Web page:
It was a time when the local fishing industry was recovering from a long period of depression and was slowly beginning to invest in new boats as whitefish stocks recovered.

“At that time there were no jobs in the islands and the only jobs outside were the merchant navy and whaling, but in the ’60s there was an upturn in the fishing industry so we were able to keep a lot of our younger people here in Shetland,” he recalls.

Soon a number of new white fish processing factories sprang up at Northmavine, Burra, Skerries and Arlanda, in Lerwick. Ertie Nicolson along with industry veteran Gibbie Johnson was involved in all of them.

“I’ve had many opportunities to work in the oil industry, but I’ve always turned them down. I believe in the fishing industry, it is the backbone of these islands,” he says.

His next move was into quality control to ensure fishermen received a better price for the product they brought ashore: “We had good quality fish but they way the fish was handled was poor.”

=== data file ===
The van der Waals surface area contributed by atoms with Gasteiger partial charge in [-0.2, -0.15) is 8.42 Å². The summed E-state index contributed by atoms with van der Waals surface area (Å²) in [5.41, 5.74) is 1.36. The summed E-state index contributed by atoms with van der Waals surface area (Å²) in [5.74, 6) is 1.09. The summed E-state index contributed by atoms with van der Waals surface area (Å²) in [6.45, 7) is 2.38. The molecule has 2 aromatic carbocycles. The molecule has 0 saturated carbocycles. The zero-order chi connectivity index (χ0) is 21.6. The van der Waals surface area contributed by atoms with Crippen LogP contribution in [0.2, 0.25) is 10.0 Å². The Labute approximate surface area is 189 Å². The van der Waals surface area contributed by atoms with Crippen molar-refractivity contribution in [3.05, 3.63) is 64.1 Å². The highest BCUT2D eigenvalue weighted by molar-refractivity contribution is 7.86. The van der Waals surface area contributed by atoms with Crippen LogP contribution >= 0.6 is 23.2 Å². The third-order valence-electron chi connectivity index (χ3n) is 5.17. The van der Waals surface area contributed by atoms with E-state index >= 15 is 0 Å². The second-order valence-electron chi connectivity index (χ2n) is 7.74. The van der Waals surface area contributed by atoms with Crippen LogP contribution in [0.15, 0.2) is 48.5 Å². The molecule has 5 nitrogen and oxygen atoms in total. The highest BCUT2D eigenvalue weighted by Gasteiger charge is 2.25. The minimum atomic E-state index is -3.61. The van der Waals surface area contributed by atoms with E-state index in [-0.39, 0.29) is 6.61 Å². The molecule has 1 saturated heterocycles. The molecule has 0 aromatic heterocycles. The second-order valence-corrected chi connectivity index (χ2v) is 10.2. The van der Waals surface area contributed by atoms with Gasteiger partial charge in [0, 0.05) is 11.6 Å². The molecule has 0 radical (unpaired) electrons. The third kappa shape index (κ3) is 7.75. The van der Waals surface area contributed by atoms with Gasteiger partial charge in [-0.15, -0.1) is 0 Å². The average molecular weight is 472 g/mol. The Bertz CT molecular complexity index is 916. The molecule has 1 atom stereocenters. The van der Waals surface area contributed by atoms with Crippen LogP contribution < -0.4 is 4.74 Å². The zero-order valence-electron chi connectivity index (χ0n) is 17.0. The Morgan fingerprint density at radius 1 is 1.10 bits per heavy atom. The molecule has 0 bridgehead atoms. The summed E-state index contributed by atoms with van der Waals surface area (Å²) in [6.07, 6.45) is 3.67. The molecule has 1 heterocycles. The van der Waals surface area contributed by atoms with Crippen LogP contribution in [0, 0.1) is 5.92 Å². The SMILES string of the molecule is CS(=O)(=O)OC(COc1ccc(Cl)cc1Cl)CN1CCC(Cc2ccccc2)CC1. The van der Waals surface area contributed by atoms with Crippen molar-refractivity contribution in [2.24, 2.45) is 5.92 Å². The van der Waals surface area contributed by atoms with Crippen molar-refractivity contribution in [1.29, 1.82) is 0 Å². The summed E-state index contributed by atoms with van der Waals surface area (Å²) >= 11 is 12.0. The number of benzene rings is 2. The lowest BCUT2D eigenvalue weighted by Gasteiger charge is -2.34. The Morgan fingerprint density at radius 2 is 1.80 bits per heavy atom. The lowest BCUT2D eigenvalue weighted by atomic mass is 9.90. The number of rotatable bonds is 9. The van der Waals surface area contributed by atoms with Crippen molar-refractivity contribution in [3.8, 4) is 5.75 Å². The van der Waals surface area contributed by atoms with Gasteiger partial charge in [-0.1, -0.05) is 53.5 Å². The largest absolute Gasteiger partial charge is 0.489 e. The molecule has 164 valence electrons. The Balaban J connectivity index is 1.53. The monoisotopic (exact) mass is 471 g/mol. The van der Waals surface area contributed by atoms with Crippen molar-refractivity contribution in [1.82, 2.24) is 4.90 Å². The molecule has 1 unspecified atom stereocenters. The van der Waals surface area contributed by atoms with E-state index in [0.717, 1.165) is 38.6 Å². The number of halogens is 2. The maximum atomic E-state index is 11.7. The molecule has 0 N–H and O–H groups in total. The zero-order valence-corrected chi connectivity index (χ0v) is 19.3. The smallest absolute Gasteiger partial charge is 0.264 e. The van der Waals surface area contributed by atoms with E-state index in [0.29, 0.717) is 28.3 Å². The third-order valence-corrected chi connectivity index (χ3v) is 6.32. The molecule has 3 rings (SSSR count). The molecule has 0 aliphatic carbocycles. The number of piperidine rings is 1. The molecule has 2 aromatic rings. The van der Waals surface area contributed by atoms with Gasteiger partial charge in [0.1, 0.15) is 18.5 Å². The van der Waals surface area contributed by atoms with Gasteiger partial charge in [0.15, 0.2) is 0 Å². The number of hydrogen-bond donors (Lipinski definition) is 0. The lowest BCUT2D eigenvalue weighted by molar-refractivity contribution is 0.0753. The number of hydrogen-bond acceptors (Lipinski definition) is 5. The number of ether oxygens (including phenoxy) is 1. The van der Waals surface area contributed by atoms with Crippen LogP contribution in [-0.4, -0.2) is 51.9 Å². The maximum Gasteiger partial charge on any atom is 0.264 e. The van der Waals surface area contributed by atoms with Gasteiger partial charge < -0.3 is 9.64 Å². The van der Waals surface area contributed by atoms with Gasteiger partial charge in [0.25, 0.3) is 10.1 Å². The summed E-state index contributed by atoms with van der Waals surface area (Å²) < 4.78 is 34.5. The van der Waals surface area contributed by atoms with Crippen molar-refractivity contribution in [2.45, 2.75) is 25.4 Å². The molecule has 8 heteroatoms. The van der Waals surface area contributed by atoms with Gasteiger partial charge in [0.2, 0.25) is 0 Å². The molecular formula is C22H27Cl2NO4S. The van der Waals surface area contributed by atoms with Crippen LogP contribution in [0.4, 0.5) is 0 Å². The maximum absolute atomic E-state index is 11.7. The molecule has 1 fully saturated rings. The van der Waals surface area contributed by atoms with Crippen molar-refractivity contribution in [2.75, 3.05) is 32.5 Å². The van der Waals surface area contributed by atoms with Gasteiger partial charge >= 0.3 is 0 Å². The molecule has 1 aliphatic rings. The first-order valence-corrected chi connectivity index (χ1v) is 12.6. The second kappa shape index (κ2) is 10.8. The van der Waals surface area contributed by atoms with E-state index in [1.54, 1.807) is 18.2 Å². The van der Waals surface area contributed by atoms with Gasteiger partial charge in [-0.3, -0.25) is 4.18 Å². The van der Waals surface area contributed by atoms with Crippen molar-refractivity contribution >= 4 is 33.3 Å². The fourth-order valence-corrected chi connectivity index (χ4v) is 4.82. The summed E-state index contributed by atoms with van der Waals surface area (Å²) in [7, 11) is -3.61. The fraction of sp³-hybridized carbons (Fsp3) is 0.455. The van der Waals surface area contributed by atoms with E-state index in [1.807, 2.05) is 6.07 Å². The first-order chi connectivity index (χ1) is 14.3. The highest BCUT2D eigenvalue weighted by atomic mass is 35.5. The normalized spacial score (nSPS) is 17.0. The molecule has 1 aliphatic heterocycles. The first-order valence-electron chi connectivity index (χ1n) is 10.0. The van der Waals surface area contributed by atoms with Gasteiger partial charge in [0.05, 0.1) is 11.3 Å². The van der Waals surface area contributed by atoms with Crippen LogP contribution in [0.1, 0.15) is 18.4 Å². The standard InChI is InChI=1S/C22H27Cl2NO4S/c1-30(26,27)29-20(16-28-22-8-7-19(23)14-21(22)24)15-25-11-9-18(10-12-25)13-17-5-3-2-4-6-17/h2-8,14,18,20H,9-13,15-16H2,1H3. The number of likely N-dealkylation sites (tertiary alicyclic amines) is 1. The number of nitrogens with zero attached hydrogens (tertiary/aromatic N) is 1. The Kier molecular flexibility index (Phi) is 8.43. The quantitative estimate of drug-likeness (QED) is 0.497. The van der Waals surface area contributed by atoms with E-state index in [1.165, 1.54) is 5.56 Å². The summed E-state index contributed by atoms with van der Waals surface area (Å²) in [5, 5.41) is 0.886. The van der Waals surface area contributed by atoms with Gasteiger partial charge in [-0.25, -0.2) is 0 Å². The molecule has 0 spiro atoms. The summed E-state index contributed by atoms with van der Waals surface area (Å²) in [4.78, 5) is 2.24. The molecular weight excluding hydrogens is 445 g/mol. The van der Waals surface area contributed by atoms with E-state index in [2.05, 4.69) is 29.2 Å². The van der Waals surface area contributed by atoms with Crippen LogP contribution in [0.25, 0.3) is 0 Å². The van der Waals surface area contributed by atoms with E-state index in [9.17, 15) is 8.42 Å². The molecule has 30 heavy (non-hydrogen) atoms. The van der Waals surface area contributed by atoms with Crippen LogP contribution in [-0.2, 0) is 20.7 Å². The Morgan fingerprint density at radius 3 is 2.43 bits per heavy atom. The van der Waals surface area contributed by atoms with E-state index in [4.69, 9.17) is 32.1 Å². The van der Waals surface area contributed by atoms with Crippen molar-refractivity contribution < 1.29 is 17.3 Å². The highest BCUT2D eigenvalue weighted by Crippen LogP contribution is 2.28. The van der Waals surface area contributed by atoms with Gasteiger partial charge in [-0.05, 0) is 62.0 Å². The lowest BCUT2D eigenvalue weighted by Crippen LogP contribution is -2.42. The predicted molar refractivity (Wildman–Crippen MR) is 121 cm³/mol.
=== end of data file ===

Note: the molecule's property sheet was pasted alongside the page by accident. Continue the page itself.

There followed many years as fisheries development officer with Shetland Islands Council, where he helped tighten up the works licence regime for fish farms competing for space with the rapidly growing mussel growing sector.

He remembers it as a time when licenses were granted without any checks being made to find out if conditions were being adhered to.

“The whole system was tidied up – there have to be laws out there, the sea belongs to everybody, it does not belong to the salmon farmer.”

Ertie Nicolson was one of the original signatories of the trust deed that created the NAFC in the late 80s. From left: newly appointed joint chairman of NAFC Marine Centre Gordon Johnson, Margaret and Ertie Nicolson, Fiona Tulloch, and joint chairman Davie Sandison - Photo: NAFC Marine Centre

He first retired in 2007 only to be brought back four years later to fight the NAFC’s corner in the tertiary education review.